What You Need to Know About Stress Corrosion Cracking
Corrosion costs are a huge drag on the profitability of refineries. In 2016, the estimated costs for corrosion and associated downtime rose to over $1.1 trillion. Battling corrosion is a top priority for the oil & gas industry.
We’re going to examine one specific type of corrosion called stress corrosion cracking, as well as some strategies for dealing with it.
What Is Stress Corrosion Cracking?
Stress Corrosion Cracking (SCC) is a silent killer of carbon steel assets. If not caught in time, it can cause sudden failure in pipes and tanks. This type of corrosion starts off as microscopic cracks inside of metal. Often there is no visible corrosion or loss of metal before there are visible cracks, or worse, failure of the component. Part of what makes this type of corrosion so dangerous is its unpredictable timeline; it may cause failure of equipment in as little as a few hours, or remain undetected for months or years before triggering an issue.
SCC is a rather complex problem with many contributing factors, but there are three elements that must be present:
- A metal, most often an alloy.
- A corrosive environment for that metal.
- Stress on the metal, usually well below the tensile limits.
Variations in these factors make SCC a tricky problem to solve. Worse, the equipment doesn’t have to be in a highly-corrosive environment for SCC to occur. For instance, even buried pipes can fall prey to SCC. The soil pH can create the right environment for corrosion and the weight of the soil can put enough stress on the pipe to cause SCC to form.
Carbon steel assets are sturdy and widely used in the oil & gas industry, but they are unfortunately prone to corrosion. Most companies use an anti-corrosion coating as their chosen prevention method. But if a coating fails or is compromised for any reason, SCC can grow fast. Corrosive elements can become trapped between the coating and the metal. Worse, the remaining coating could hide the cracks, leaving your company unaware of the growing issue until suddenly your equipment fails.
What To Do if You Identify Stress Corrosion Cracking on Your Assets
SCC can be detected in several ways, including hydrostatic testing, in-line testing, and direct observation of collections of deep and long scratches on an asset’s surface. If SCC has advanced far enough before being noticed, replacement of the part or asset is the only option. If it’s caught in the early stages, the corrosive elements and stresses on the steel asset must be reduced before failure occurs.
Corrosion control is performed in several ways, including:
- Coating inspection and replacement
- Using corrosion inhibitors during cleaning
- Reducing the sources of corrosion below the metal’s limit.
Metal stress is relieved through heat treatment and controlling the temperature of the metal. If a part has to be replaced, it may be wise to take time to see if the design can be improved to reduce stress — especially if it’s a part that fails often.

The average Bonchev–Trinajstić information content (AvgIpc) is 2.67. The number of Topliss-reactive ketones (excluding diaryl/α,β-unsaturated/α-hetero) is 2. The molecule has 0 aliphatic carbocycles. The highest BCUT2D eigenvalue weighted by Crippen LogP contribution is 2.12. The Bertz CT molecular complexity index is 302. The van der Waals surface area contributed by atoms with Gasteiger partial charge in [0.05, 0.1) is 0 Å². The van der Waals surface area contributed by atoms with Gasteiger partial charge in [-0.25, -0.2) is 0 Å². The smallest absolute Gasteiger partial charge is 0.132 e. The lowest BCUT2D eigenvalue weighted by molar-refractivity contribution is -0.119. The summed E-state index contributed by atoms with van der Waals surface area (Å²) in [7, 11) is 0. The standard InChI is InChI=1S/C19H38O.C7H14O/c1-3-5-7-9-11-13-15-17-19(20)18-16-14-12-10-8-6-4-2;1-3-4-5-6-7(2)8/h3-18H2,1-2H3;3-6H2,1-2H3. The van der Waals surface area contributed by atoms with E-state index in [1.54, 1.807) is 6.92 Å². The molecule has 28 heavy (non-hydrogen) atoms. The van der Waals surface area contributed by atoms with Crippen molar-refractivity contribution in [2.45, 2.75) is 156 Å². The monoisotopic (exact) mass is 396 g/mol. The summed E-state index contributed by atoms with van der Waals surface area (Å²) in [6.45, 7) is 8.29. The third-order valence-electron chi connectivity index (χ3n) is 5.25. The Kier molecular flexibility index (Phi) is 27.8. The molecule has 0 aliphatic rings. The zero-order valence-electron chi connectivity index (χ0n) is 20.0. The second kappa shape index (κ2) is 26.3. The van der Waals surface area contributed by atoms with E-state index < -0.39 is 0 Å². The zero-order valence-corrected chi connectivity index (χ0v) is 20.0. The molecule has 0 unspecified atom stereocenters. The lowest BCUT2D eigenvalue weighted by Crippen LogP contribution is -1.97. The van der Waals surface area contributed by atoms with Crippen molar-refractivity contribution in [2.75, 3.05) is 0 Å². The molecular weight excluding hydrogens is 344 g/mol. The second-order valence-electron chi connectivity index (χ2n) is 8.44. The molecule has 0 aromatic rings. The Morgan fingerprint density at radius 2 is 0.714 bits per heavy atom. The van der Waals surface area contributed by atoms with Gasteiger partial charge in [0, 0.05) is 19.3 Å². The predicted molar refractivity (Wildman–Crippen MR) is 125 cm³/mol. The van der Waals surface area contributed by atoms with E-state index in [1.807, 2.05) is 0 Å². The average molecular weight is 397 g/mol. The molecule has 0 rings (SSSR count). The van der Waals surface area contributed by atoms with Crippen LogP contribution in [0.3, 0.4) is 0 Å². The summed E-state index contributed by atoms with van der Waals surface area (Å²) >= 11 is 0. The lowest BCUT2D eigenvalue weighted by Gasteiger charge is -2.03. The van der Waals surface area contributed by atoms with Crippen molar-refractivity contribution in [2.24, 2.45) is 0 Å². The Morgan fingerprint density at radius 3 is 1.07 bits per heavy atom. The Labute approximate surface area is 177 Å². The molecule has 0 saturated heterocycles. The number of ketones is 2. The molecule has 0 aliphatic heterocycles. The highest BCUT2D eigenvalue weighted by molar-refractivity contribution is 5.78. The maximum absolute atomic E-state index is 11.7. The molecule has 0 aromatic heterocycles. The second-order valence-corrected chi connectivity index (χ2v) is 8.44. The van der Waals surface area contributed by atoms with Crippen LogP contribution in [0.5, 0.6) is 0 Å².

Preventing Stress Corrosion Cracking
Preventing SCC is a far better tactic than fixing it after discovery. This is usually done by applying coatings to carbon steel assets to protect them from corrosive elements. Unfortunately, traditional coatings fail over time due to environmental abrasion, internal stressors caused by the coating’s formula, or exposure to various chemicals. Repairing these coatings requires additional equipment downtime, as the old coating often has to be removed. If some corrosion or flash rust is already present, the surface may also have to be abrasive blasted to create an even, clean layer for the new coating.
EonCoat’s inorganic coating was designed to mitigate these problems. EonCoat® is a plural component coating applied via spray gun that delivers a dual-layer of protection against corrosion. The first layer chemically bonds with carbon steel to create a thin alloy layer, which passivates the surface of the steel to prevent corrosion. As opposed to traditional coatings that sit on top of the surface, EonCoat’s chemical bond with the steel actually pulls the coating into the valleys of the substrate leaving no coverage gaps for stress corrosion cracking to occur.
The top, ceramic layer forms over the iron phosphate alloy layer and guards against environmental elements and mechanical damage. This top layer is far more abrasion resistant than traditional coatings. It simultaneously acts a phosphate reservoir, leaching phosphate if necessary to re-alloy the steel.
The combination of these two layers makes EonCoat® resistant to abrasion, environmental stressors, mechanical damage and chemical reactions that cause other coatings to fail. Thanks to its self-healing nature, which keeps the alloy intact under the toughest of conditions, EonCoat® prevents corrosion — including stress corrosion cracking — for decades without the need for reapplication.
Detecting and mitigating stress corrosion cracking early is crucial to minimize equipment downtime and production losses. Protect your assets from corrosion from the very beginning by coating your carbon steel equipment with state-of-the-art corrosion protection. Contact EonCoat to learn more about our patented coating for long-lasting protection against corrosion.